Everyone should have a gratitude list that starts with God, who has given us every good gift we possess, and goes on to include the people and communities who have enriched our lives. Parents and family should be high on our gratitude list even if things at home weren’t (or still aren’t) perfect. Friends are a great blessing, and many of us are privileged to have co-workers who make tough jobs easier. All these should be on our list.
Life itself is a tremendous gift that we should be thankful for. Respect for all life, especially the sacredness of every human life, begins with a profound “thank you” to God, the author of all life. When we forget to thank God for this most precious gift, when we act like we ourselves are somehow responsible for decisions concerning life and death, terrible things happen. Saying thank you for the great gift of life is the first (and perhaps most important) step on the road to peace — in our hearts, in our families and neighborhoods, and in our world.
Good health should be on everyone’s gratitude list — especially in a time of pandemic when so many people have died or are seriously ill. The miracle of healing should always be a source of thankfulness, especially for those of us who have witnessed first-hand what can happen when the skill of healthcare professionals is complemented by the power of prayer.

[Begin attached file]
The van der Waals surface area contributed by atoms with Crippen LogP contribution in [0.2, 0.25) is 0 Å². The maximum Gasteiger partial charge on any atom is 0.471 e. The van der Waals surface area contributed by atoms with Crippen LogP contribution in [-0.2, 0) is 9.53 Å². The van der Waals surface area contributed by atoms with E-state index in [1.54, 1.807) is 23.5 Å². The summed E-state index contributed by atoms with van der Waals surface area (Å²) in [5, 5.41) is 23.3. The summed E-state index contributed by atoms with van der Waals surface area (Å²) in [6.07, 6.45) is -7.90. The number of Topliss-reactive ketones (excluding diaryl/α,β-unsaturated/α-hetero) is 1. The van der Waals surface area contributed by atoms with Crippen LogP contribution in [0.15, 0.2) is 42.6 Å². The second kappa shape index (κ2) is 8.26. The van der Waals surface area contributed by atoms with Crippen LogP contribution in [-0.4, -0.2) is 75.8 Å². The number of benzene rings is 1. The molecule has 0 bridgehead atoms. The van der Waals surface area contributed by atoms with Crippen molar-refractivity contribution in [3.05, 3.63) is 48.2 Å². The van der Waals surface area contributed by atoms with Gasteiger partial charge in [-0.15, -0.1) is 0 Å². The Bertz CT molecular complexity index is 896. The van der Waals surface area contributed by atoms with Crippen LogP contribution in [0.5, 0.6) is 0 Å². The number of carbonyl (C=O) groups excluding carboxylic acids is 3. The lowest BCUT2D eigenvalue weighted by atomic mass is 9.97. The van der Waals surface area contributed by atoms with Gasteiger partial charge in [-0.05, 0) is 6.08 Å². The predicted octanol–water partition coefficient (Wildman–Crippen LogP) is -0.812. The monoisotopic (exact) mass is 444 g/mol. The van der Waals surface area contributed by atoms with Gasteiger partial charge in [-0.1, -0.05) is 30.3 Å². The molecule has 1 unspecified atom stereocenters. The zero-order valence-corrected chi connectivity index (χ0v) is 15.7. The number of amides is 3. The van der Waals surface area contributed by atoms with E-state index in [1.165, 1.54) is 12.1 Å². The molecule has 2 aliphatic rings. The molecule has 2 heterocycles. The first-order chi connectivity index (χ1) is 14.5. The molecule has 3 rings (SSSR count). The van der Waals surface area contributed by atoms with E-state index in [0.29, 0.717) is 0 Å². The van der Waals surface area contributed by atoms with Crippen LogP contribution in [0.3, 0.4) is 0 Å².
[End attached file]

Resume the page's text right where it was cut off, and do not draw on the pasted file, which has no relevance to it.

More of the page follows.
Freedom and fundamental human rights should also be high on our list. As daily news reports remind us, if we take our liberty or human rights for granted, we risk losing them. Gratitude to the men and women who defend us and keep us safe — here at home and throughout the world — should be something we express often and from the heart.
Love demands our gratitude and so does friendship. Think of how lonely this world would be without the power of love freely given to us from the moment of our conception to the hour of our death. Every one of us is loved by God in the most intimate and personal way. God knows our name. He reaches out to us and cares for us as only a loving father can. Scripture says that God is love, so when we thank others — spouse, family, friends and even strangers — for the gift of love, we are expressing gratitude for God’s gift of self to us.
November is gratitude month. It is a time when we are invited to reflect gratefully on all the gifts we have received from a good and gracious God. Gratitude is the first characteristic of a Christian steward, but it never stands alone. The grateful steward is accountable for all his or her gifts, and generous too. Finally, a steward who is truly grateful seeks to return God’s gifts with increase, to be productive and “give back” a hundredfold.
This November — and all year long — let’s offer heartfelt thanks to God for all his gifts.
Dan Conway is a member of Holy Trinity Church, serves as a member of The Record’s editorial board and is a writer, consultant and stewardship educator.